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House GOP keeps its border bill on track
Meanwhile, House Dems introduce their own version of comprehensive immigration reform. Plus: What the top Senate Agriculture Dem expects from the White House farm bill meeting.
FIRST THINGS FIRST
For an idea of how confident House Republicans are feeling heading into this afternoon’s vote on their sweeping border security bill, consider the fact that leadership canceled Friday’s session since they notched the votes to be able to pass it today.
The situation felt touch-and-go most of Wednesday though. House Speaker Kevin McCarthy and his top deputies worked behind closed doors to tweak what’s known as a rule, which sets the terms and conditions of the floor debate and has to be approved before final consideration of bills like this one.
The conference finally reached a resolution nearly four hours after the rule vote was originally scheduled that put the House GOP on a glide path to their latest legislative achievement.
House Democratic Leader Hakeem Jeffries told Supercreator he was unsurprised that House Republicans had to push back the rule vote, which, to be clear, is a reality that befalls many slim majorities regardless of which party controls the chamber.
“The Republicans are extreme on every issue imaginable including, as it relates to their so-called border bill,” Jeffries said. He added that the legislation is a “bill to waste billions of dollars to build a medieval border wall, as well as not do anything enlightened to solve our immigration challenges.”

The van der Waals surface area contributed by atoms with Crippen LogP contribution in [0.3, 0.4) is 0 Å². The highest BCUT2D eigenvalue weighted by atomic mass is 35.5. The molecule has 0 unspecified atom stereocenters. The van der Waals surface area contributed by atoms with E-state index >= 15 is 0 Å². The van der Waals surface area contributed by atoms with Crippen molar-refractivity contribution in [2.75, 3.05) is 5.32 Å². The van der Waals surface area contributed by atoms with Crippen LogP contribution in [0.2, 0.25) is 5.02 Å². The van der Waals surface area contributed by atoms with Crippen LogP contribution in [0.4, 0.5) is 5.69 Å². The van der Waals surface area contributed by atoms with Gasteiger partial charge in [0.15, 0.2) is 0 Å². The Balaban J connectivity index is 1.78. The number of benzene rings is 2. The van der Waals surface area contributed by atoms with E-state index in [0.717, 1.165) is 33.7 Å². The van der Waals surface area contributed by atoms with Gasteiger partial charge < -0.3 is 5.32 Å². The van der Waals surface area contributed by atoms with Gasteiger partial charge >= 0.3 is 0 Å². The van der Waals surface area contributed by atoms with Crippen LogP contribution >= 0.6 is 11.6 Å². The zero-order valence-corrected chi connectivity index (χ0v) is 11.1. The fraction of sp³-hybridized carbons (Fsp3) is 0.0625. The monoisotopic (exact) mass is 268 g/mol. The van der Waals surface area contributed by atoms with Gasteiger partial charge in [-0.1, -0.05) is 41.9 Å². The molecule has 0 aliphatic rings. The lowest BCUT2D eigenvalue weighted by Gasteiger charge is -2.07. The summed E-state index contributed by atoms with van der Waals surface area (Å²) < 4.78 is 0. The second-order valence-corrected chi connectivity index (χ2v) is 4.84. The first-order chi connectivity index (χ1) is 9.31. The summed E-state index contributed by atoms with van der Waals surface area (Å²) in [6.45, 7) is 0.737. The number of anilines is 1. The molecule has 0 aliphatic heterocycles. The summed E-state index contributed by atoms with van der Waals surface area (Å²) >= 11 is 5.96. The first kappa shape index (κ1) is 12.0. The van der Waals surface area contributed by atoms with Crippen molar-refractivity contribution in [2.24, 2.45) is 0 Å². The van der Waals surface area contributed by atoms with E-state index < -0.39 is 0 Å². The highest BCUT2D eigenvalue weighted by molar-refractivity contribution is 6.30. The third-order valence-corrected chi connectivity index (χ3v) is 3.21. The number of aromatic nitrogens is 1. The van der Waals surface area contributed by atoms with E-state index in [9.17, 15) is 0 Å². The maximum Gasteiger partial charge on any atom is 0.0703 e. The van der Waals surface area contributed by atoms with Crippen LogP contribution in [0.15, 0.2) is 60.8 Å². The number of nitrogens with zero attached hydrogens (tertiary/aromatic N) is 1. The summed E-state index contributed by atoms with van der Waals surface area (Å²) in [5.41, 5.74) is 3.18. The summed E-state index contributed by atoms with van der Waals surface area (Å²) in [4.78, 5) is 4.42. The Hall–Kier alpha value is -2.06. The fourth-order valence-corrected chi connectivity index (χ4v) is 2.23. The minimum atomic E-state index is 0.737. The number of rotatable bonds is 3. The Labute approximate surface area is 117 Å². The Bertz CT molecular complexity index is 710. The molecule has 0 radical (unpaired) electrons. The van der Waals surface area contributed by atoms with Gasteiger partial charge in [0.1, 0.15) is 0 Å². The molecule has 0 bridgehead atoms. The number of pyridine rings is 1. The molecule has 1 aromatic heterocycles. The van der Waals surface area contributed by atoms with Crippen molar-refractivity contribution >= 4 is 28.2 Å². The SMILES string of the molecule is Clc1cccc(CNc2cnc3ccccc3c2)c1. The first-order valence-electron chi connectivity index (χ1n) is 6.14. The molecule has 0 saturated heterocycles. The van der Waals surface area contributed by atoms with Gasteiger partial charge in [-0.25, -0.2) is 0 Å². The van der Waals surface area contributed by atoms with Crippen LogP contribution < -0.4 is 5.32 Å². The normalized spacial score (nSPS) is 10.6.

→ The House Dems’ alternative: Prior to my chat with Jeffries, the top House Democrat joined Democratic Rep. Linda Sánchez, House Democratic Caucus Chair Pete Aguilar, and a coalition of leaders from across the caucus to oppose the House GOP’s bill, formally known as H.R. 2, and offer an alternative: “The US Citizenship Act.”
Sánchez told reporters that while the US immigration system is broken, the solution is nowhere to be found in H.R. 2.
She said it's because it reinstates some of former President Donald Trump’s most harmful anti-immigration policies that focus too much on enforcement and not enough on expanding pathways to citizenship.
“The US Citizenship Act doesn't neglect the people behind the immigration policy. Instead, this legislation is built on the fundamental truth that we can have safe, secure borders and policies that reflect the values as a nation of immigrants,” Sánchez said. “This is what the American people want, it is what our border communities need, and it is what every human being seeking a better life in this country deserves.
The unpleasant truth is neither the USCA nor H.R. 2 will ultimately be signed into law anytime soon, if ever. The Democratic-controlled Senate won't give the House bill the time of day and there doesn’t seem to be much interest from House Republicans in finding bipartisan areas of compromise right now.